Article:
THE SKY IS MINE

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Around the world Kathryn Gustafson is feted as a leading landscape architect. But in Britain she is still the woman behind a much-derided memorial to Princess Diana. Michael Watts meets her ...

From INTELLIGENT LIFE Magazine, Summer 2011

The subject of landscape teems with chroniclers of every kind. There are psycho-geographers, deep topographers, poets and explorers of urban edgelands like Paul Farley and Iain Sinclair, land artists such as Andy Goldsworthy, as well as the scholarly figures of Richard Mabey and Simon Schama. But the constant figure in the landscape is the landscape architect, entrusted with the design of our outdoor and public spaces, and in consequence an important civilising influence down the centuries, from André Le Nôtre and his gardens at Versailles in the 1660s to Frederick Law Olmsted and the Central Park he created in New York 200 years later.

To the layman, the job of a landscape architect may be just to fill in the green bits around a new building (television gardeners have much to answer for). But in the contemporary language of this discipline, the design and care of an environment is expected to manifest nothing less than a society’s identity, culture and technology. To meet a practitioner as focused as Kathryn Gustafson is illuminating. It’s not often that you encounter someone who proclaims, “the sky is mine,” or who says, unblushingly, “it’s almost like I pull out from the earth what is its essential thing.”

American-born and just turned 60, Gustafson is the grande dame of modern landscape architecture. She intends that her remit as a landscape architect begins the moment you leave your home or office; it’s anything under the sun, urban or rural. Town planning, climate change, archaeology, civil engineering, geological history and local myths are all in the job description. Plants feel almost the least of it. Indeed, Gustafson’s background is in fashion and sculptural art, not botany, and she began planting by herself only in later years.

At any one time, she has a dozen projects around the globe, run either by her firm of Gustafson Guthrie Nichol, covering America and Asia from Seattle, or by Gustafson Porter, her European practice, whose walls in Kentish Town, north London, are hung with plaster moulds of her original clay designs. She is a fellow of the Royal Institute of British Architects, a medallist of the French Academy of Architecture, and a recipient, from the Bavarian Academy of Fine Arts, of the Sckell Ring of Honour, which sits on her small hand like a heavy gold knuckle-duster. 

According to the critic and curator Aaron Betsky, Gustafson is now making “some of the grandest and most self-confident pieces of land sculpture our culture has seen”. Her admirers include the British architect Norman (Lord) Foster, a frequent collaborator on projects across the world. “She has a personal way of going to the heart of the matter and identifying what is required,” Foster says. “Then she devises landscape solutions that often seem intuitive but are, in fact, rooted in serious research.”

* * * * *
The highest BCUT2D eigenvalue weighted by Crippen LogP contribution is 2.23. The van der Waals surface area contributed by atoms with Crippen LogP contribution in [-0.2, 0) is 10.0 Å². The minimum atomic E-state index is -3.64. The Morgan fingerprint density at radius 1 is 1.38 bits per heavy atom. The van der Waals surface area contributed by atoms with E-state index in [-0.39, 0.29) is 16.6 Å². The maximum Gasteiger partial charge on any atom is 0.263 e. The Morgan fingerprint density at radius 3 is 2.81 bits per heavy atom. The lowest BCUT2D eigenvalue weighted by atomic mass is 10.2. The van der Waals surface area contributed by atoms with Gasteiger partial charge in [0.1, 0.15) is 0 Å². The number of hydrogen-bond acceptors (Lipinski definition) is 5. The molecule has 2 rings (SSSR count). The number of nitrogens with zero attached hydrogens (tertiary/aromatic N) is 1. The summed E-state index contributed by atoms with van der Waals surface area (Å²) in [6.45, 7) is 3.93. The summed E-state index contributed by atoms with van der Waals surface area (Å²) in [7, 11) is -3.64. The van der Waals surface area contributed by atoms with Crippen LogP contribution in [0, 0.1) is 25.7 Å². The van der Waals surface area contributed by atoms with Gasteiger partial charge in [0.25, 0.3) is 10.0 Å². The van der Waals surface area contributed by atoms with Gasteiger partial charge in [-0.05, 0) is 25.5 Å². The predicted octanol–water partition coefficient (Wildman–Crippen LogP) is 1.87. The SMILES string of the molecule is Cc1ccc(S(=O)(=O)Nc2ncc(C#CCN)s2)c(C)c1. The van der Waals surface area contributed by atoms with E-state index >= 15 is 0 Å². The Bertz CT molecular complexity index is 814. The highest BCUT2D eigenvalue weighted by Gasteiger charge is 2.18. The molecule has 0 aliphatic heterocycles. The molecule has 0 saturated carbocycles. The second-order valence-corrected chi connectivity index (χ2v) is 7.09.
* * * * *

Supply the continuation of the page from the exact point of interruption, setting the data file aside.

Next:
This is an important part of Gustafson’s method: she will investigate the history of any piece of land, back to before its first settlements. Her first questions on a new project are always: “Where’s the water? Is there water? Who were the native peoples? And what are the myths?” She says this is “because myths don’t go away—they become silent because nobody is listening. Each project is born of the land it’s on, and of the people it’s for.”

Betsky reserves special praise for her Arthur Ross Terrace at New York’s Rose Centre for Earth and Space, completed in 2000. And he’s right: this is an experience. The terrace adjoins a planetarium, where a huge, floating sphere casts shadows, like a lunar body, across a plaza spiked with water jets; meanwhile the fountains’ play of water on dark granite evokes something cinematic—the shiny streets of a film noir. 

The device here of a shallow scrim of water is a typical Gustafson motif. It’s in many of her constructions, like the Kreielsheimer Promenade for Seattle’s opera house (2003), where opera-goers in their evening finery enjoy tiptoeing across thin sheets of water that shimmer with reflected colour. To pre-empt lawsuits from people slipping, she gets office workers in high heels to test the scrim—a prophetic decision, as we shall see.

“Water”, Gustafson has said, “brings people together. And urban plazas are often empty. Water makes people feel they are occupied.” Her Kogod Courtyard (2007), in the National Portrait Gallery in Washington, DC, (pictured, next page) has a sheeny floor of water that vanishes to create a ballroom at night. Its undulating glass canopy was designed by Foster, as was the roof that encloses her garden of Mediterranean flora at the National Botanic Garden of Wales (1999). Striped with shadows, and with plunging chasms and a waterfall, it has been described as “the Grand Canyon under a glass sky”.

Gustafson has earned even more acclaim for the Lurie Garden in Millennium Park (2004), on a car-park roof in the heart of Chicago. Framed by a brawny Shoulder Hedge, its contrasting palette of light prairie grasses and dark ferns brilliantly encapsulates the history of a site that has progressed from “wild, marshy shoreline to railroad yard, to parking garage, to roof garden”, in the words of Gustafson’s American design partner, Shannon Nichol.

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